Breastfeeding and new vaccines are bringing down the risk of ear infections in infants, a U.S. study suggests.

About 46 percent of infants get at least one ear infection by their first birthday, and this remains the leading reason for infant sick visits and antibiotic prescriptions. But that's down from at least 60 percent as recently as the 1990s, researchers report in the journal Pediatrics.

Babies in the study were much less likely to get ear infections if they were breastfed and if they received vaccines to protect against flu and against Streptococcus pneumoniae bacteria, which can cause infections of the ears, sinuses, lungs, and blood.

"Parents should make sure their children receive bacterial and flu vaccines as recommended, breastfeed them as recommended, avoid cigarette smoke exposure and exposure to someone with common cold," said lead study author Dr. Tasnee Chonmaitree of the University of Texas Medical Branch in Galveston.

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These measures will help lower the odds of ear infections, even if they can't always be avoided as a complication of the common cold.

"The common cold often leads to bacterial and viral ear infections, therefore ear infections are still common, although the incidence is down," Chonmaitree added by email.

Chonmaitree and colleagues followed 367 healthy babies during their first year of life, monitoring them for at least six months or until they developed an ear infection.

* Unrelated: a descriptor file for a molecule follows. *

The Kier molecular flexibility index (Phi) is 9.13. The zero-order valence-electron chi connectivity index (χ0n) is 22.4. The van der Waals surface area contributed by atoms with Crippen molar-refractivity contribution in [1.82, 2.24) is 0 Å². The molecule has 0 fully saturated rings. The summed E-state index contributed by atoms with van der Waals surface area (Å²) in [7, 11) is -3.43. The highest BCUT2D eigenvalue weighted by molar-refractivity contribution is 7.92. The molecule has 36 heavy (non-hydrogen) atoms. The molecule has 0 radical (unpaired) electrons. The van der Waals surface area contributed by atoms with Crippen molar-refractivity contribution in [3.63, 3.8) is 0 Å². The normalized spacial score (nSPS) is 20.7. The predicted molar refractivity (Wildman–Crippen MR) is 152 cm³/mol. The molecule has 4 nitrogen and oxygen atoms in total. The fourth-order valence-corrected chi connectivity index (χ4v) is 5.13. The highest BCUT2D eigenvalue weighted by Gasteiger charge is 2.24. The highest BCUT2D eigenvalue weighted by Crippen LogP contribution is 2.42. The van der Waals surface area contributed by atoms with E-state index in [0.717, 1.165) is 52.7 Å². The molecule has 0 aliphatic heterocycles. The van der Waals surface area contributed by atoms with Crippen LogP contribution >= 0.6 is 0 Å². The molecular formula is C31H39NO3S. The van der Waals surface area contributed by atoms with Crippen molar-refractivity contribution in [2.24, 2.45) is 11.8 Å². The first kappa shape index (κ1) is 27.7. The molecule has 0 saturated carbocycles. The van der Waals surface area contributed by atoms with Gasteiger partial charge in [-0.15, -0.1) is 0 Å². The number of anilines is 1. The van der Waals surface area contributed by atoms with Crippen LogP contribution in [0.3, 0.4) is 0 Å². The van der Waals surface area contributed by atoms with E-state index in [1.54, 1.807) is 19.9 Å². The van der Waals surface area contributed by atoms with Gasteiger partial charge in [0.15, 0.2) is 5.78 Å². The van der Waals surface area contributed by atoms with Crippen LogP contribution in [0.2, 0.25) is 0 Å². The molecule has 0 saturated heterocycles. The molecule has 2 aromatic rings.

During the study period, 305 infants had respiratory infections that can lead to ear infections, and 180 ear infections were documented in a total of 143 babies.

Breastfeeding significantly reduced the risk of both upper respiratory infections and ear infections. Exclusive breastfeeding for at least three months, longer duration of breastfeeding, and delayed start of exclusive formula feeding were all associated with lower risk of ear infections.

Pediatricians recommend that mothers exclusively breastfeed infants until at least six months of age because it can reduce babies' risk of ear and respiratory infections, sudden infant death syndrome, allergies, childhood obesity and diabetes.

Babies can receive the pneumococcal vaccine starting at two months of age. They need a series of booster shots to increase the effectiveness.

Children born after 2010 who received a newer version of the pneumococcal vaccine that protects against more strains appeared to have fewer ear infections, but the difference was too small to rule out the possibility that it was due to chance. The study may not have included enough ear infections to prove the benefit of this vaccine, but it is likely to have influenced the decline ear infections, the authors conclude.

Less exposure to cigarette smoke was also associated with fewer ear infections, though these results too, weren't statistically meaningful.

"Interventions that reduce the level of bad germs in a child's nose and throat will help reduce ear infections," said Dr. Richard Rosenfeld, chairman of ear, nose and throat medicine at SUNY Downstate Medical Center in New York.

"Breastfeeding helps boost a child's immune system by providing antibodies and immune globulins that fight germs," Rosenfeld added by email. "Decreased smoke exposure reduces irritation of the mucus membrane lining of the nose and Eustachian tube, which makes it harder for germs to grow and reach the middle ear."

"Last, new vaccines make children more resistant to the common bacteria and viruses that trigger ear infections."